In the circumstances, although the threshold is a low one, I am not satisfied that Mr. Seifi owed any duty of care in this case to the plaintiff, and the application is dismissed.| Mar 27, 2018 | Some landlords in British are asking prospective tenants for too much personal information including credit card details, three months worth of bank statements and inquiring whether applicants were born in Canada, says the Office of the Information and Privacy Commissioner. Acting commissioner Drew McArthur said 1.5 million people live in rental housing, representing about 30 per cent of all households in B.C., but the vacancy rate is so low across much of the province that landlords are taking advantage of the power imbalance. “Housing is big business in B.C.: In one estimate, residential tenancy generates a greater direct impact on GDP than the mining or forestry industries,” McArthur said in a report released March 22, 2018. Nationally, the urban centres with the lowest vacancy rates are all in British Columbia, with the province’s overall vacancy rate at 1.3 per cent, he said, adding Vancouver’s rate is 0.9 per cent. The lowest rate is in Abbotsford-Mission and Kelowna at 0.2 per cent. McArthur said his office is investigating whether a new service complies with the Personal Information Protection Act in its collection of information about tenants from sources including social media platforms, which landlords are not authorized to search. “In addition, I understand that some of these organizations require prospective tenants to complete behavioural questionnaires to evaluate their character,” McArthur said. The Human Rights Code also prevents landlords from asking for information about race, religion and family status, McArthur said. “You also cannot inspect an applicant’s current residence or ask if an applicant may become pregnant in the next 12 months,” he said. Landlords are authorized to collect a reasonable amount of information, such as references, recent pay stubs, a letter from an employer or permission to call an employer about income, as well as age for rental properties restricted to people over 55. McArthur said his office receives calls daily from anonymous tenants worried about the over-collection of their personal information though many don’t file complaints because they fear being blacklisted. In one case, a caller said a landlord asked for copies of their child’s report cards, he said. “During this investigation, I heard from tenants seeking luxury accommodation as well as basic housing. I heard from young people and from retirees, in urban and rural areas.” One caller reported a landlord insisted on seeing his T4 slips, even though he had already verified his income by providing a letter from his employer, and another person said a landlord demanded consent to a credit check after an offer to pay one year’s rent in advance. “A landlord is only authorized to request consent for a credit check where a tenant is not able to provide satisfactory references, or employment and income verification,” the report says. “While it is reasonable to collect a prospective tenant’s credit history in these circumstances, it will not be necessary for most tenants, and a landlord cannot require every applicant to consent to a credit check.” The report is based on a review of 13 tenancy applications, eight involving for-profit landlords and five that pertain to non-profit organizations. It found 10 of 13 landlords collect information, that, if used, would contravene the Human Rights Code as well as the Personal Information Protection Act. Information requested included birth date, driver’s licence number, social insurance number, federal tax assessments, whether the applicant speaks English and the name of their bank and how long they’d been a customer there. The report makes 13 recommendations, including that landlords must state clear, specific purposes for collecting personal information. | Mar 21, 2018 | Last week we looked at how we might define a bad driver. Views were varied, but there were two well thought out responses that did more than just express an opinion. This week, let’s look at how bad drivers pay for the risk that they present to others using our highways. At the top of the list is the Criminal Code of Canada. Part 8 deals with offences against the person and reputation. Here we find homicide, criminal negligence and motor vehicles, vessels & aircraft. These are reserved for the worst of the worst offenders and convictions may result in significant fines and / or time in jail. Our Motor Vehicle Act and it’s associated Regulations create the framework of rules that we are supposed to follow when we drive. Disobey one of these and you might receive a violation ticket with a prescribed fine. The fine amount should reflect the seriousness of the offence, the more dangerous the act, the higher the fine. There are some problems with this system. First among them is that the fine may be a life altering penalty for those with no financial means and the bite of a gnat for those with significant resources. Yes, the court system exists to reduce the penalties to be more fair in the circumstances, but my experience there is that those of limited means seldom take advantage of it. Also, there is no provision to increase the fine beyond the prescribed fine in traffic court. Some countries use a Day Fine system where the penalty is based on the offenders daily income level to make the penalty more appropriate. If the circumstances are out of the ordinary but do not call for criminal sanctions, the offending driver may be served with an appearance notice instead of a violation ticket. A provincial court judge will hear the case and may apply a variety of penalties on conviction. These may range from probation orders to fines, prohibitions from driving and jail sentences. The second problem that comes to mind is the high threshold for sanction of experienced bad drivers in the Driver Improvement Program. Additions to the penalty system include the Immediate Roadside Prohibition program (IRP) for alcohol and drug impaired drivers and the Vehicle Impoundment program for the IRP, excessive speeding, driving while unlicensed, prohibited or suspended, stunting and not being seated properly on a motorcycle. The Driver Penalty Point Premium is based on driving convictions and paid to ICBC each year. The more penalty points you are assigned, the more you pay. This part of the Motor Vehicle Act Regulations is overdue for revision. A red light conviction is 2 points, as is parking next to a yellow curb if you are ticketed for disobeying a traffic control device. The Driver Risk Premium is meant to penalize drivers who have shown that they present a significant danger others through a driving related Criminal Code conviction, a 10 penalty point violation, excessive speeding or a distracted driving conviction. If you are an at fault driver in a collision, you will either lose your safe driving insurance discount or the possibility of forgiveness should you experience another at fault collision. Finally, the courts, RoadSafetyBC in Part 2 or the roadside prohibition requirements of Part 4 of the Motor Vehicle Act serve to remove driving priviliges entirely as a penalty. This is quite an array of possibilities, isn’t it? With all of this in place, one wonders why there are still so much bad driving behaviour on our roads. | Mar 20, 2018 | Excerpted article was written by: DAVID BLOOM Edmonton Journal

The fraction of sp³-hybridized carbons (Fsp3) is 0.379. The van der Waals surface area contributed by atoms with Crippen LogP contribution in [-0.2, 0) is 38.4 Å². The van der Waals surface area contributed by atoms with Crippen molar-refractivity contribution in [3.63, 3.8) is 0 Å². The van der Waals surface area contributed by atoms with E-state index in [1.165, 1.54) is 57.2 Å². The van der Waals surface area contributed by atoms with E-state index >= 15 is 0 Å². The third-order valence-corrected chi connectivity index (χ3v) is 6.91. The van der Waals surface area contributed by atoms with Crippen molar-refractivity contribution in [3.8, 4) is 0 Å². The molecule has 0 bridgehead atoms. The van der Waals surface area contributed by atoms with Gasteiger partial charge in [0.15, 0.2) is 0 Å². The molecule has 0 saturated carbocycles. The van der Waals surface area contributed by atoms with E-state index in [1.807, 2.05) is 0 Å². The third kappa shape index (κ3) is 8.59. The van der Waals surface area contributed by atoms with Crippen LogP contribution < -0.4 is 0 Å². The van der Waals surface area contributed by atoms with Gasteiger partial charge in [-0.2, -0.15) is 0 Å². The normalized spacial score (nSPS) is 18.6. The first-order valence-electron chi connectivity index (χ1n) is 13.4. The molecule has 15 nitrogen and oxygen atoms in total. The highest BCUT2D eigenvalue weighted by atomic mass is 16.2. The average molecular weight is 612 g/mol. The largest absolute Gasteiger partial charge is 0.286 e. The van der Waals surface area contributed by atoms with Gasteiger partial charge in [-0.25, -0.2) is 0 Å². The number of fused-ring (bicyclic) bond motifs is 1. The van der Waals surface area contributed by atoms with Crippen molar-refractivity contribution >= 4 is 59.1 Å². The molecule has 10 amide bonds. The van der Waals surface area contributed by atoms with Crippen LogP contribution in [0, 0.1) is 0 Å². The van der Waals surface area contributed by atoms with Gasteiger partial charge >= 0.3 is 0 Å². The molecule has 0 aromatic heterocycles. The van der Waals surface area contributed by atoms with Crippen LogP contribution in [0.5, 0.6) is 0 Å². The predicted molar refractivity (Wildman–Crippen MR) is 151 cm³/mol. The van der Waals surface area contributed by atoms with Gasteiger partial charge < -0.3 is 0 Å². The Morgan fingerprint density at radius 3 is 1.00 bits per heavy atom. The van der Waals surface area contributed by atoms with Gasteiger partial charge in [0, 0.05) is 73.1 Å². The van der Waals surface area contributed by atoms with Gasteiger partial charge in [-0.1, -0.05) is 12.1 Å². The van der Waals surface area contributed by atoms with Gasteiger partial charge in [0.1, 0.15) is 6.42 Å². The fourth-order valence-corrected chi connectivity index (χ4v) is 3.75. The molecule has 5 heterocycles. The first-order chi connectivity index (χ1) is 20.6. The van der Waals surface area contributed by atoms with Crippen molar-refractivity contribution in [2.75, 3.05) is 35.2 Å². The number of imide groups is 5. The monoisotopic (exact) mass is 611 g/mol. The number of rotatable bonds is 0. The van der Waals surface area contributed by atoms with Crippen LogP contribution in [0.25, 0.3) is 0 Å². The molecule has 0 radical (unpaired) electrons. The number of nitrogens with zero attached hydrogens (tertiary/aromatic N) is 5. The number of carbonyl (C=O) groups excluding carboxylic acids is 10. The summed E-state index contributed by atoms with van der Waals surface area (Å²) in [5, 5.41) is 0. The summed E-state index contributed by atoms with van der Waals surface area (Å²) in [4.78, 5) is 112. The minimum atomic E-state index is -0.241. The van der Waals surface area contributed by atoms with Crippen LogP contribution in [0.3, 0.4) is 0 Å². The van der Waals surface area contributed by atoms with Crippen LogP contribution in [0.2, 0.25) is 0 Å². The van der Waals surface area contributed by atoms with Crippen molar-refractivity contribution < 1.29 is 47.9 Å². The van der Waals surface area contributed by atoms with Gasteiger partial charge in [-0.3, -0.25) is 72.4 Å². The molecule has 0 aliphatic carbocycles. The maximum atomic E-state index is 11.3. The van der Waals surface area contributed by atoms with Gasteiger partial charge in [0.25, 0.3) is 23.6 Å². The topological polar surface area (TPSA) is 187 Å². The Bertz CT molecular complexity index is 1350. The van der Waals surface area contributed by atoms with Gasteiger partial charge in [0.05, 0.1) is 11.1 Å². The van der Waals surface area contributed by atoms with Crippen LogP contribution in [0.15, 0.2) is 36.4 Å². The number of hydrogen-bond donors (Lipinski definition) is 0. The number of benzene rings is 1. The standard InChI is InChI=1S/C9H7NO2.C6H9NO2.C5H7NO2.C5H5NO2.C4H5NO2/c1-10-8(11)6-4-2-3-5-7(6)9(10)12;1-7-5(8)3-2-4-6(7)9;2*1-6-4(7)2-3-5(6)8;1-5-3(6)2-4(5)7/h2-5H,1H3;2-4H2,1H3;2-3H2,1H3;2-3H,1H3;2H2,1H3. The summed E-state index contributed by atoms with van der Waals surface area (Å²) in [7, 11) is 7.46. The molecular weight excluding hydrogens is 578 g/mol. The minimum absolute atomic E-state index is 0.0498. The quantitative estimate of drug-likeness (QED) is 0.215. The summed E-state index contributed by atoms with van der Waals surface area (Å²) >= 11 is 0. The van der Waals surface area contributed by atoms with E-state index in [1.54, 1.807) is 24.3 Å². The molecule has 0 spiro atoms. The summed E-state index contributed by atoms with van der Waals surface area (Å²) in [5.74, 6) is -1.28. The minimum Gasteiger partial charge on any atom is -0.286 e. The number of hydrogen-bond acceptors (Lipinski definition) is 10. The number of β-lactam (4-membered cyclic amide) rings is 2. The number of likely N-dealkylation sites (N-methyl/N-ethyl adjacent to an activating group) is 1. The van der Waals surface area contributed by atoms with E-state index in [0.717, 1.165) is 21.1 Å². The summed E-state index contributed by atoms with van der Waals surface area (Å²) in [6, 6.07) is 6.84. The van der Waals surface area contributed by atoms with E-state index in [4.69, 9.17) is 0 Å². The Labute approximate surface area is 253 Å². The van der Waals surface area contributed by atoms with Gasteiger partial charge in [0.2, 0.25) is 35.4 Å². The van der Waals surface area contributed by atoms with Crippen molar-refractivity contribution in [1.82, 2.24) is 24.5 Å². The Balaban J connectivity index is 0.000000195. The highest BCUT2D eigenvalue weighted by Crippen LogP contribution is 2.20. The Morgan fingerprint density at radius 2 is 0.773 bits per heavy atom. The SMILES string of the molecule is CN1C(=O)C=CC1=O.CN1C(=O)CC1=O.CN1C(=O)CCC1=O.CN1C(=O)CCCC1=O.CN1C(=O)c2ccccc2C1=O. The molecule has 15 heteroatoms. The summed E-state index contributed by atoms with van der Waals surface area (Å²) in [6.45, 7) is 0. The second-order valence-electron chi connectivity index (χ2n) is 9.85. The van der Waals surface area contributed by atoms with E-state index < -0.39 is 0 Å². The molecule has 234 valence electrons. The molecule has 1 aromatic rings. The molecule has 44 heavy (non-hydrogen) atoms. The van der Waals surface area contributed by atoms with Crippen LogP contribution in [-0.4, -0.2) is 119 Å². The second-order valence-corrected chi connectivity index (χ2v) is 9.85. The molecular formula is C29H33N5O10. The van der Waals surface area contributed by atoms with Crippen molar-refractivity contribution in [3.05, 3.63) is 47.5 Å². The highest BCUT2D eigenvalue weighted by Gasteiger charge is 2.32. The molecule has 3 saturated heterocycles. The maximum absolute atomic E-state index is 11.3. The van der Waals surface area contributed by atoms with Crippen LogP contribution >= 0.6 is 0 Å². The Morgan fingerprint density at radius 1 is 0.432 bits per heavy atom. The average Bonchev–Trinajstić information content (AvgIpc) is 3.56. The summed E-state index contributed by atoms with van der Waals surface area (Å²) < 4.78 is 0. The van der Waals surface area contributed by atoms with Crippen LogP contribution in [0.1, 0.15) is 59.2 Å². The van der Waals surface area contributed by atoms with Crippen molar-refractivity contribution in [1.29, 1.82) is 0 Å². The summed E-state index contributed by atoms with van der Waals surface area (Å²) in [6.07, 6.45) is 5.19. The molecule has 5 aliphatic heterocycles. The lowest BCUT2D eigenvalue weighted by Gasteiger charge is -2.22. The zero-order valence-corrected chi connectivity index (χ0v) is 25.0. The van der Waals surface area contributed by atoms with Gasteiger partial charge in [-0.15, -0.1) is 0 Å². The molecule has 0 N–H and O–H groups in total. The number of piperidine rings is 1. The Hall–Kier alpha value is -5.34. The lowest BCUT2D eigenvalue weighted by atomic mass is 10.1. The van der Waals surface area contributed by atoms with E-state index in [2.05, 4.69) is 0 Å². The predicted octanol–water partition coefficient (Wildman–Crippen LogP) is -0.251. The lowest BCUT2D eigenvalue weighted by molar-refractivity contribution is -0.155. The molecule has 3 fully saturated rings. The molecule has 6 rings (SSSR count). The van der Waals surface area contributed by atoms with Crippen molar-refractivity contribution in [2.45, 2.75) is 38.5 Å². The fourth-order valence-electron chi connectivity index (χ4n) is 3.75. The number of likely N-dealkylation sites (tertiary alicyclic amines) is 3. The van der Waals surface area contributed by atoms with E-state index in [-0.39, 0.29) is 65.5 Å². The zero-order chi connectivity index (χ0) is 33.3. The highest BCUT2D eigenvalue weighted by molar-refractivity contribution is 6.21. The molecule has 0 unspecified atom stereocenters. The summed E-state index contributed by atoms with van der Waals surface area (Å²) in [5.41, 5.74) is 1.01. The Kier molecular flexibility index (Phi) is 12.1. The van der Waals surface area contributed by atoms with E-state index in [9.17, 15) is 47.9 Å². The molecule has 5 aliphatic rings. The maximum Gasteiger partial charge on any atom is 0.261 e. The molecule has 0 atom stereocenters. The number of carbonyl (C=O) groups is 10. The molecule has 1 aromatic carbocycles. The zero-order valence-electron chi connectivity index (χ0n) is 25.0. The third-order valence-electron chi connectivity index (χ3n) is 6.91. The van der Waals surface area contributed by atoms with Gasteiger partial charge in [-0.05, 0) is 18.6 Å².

An Edmonton couple thought they had finally found their dream RV when they spotted an online classified ad in July of 2017. A month later their dream vehicle had been seized by police and they were out over $19,000.